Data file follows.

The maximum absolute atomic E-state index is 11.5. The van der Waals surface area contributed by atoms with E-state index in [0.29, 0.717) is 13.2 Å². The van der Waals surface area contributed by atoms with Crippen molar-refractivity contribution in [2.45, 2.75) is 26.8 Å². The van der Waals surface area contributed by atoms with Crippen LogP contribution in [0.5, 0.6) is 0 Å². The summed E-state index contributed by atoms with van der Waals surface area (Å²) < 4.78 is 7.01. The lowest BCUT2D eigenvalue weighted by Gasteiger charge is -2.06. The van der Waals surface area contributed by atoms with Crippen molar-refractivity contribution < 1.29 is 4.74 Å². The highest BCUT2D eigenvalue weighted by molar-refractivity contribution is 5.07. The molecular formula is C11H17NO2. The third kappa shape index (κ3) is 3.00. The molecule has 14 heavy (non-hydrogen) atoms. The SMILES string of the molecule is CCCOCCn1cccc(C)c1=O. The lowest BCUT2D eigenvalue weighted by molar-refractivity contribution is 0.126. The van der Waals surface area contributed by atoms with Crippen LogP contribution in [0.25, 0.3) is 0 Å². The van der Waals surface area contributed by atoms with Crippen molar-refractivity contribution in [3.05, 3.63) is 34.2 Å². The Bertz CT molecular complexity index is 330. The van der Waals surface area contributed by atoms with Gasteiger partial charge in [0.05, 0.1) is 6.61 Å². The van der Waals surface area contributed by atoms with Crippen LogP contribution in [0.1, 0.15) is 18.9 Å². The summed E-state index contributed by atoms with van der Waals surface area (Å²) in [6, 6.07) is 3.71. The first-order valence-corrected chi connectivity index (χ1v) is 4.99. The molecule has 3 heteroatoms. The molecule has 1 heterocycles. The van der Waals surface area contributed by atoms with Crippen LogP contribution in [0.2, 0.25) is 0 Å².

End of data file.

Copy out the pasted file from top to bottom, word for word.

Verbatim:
The maximum absolute atomic E-state index is 11.5. The van der Waals surface area contributed by atoms with E-state index in [0.29, 0.717) is 13.2 Å². The van der Waals surface area contributed by atoms with Crippen molar-refractivity contribution in [2.45, 2.75) is 26.8 Å². The van der Waals surface area contributed by atoms with Crippen LogP contribution in [0.5, 0.6) is 0 Å². The summed E-state index contributed by atoms with van der Waals surface area (Å²) < 4.78 is 7.01. The lowest BCUT2D eigenvalue weighted by Gasteiger charge is -2.06. The van der Waals surface area contributed by atoms with Crippen molar-refractivity contribution < 1.29 is 4.74 Å². The highest BCUT2D eigenvalue weighted by molar-refractivity contribution is 5.07. The molecular formula is C11H17NO2. The third kappa shape index (κ3) is 3.00. The molecule has 14 heavy (non-hydrogen) atoms. The SMILES string of the molecule is CCCOCCn1cccc(C)c1=O. The lowest BCUT2D eigenvalue weighted by molar-refractivity contribution is 0.126. The van der Waals surface area contributed by atoms with Crippen LogP contribution in [0.25, 0.3) is 0 Å². The van der Waals surface area contributed by atoms with Crippen molar-refractivity contribution in [3.05, 3.63) is 34.2 Å². The Bertz CT molecular complexity index is 330. The van der Waals surface area contributed by atoms with Gasteiger partial charge in [0.05, 0.1) is 6.61 Å². The van der Waals surface area contributed by atoms with Crippen LogP contribution in [0.1, 0.15) is 18.9 Å². The summed E-state index contributed by atoms with van der Waals surface area (Å²) in [6, 6.07) is 3.71. The first-order valence-corrected chi connectivity index (χ1v) is 4.99. The molecule has 3 heteroatoms. The molecule has 1 heterocycles. The van der Waals surface area contributed by atoms with Crippen LogP contribution in [0.2, 0.25) is 0 Å².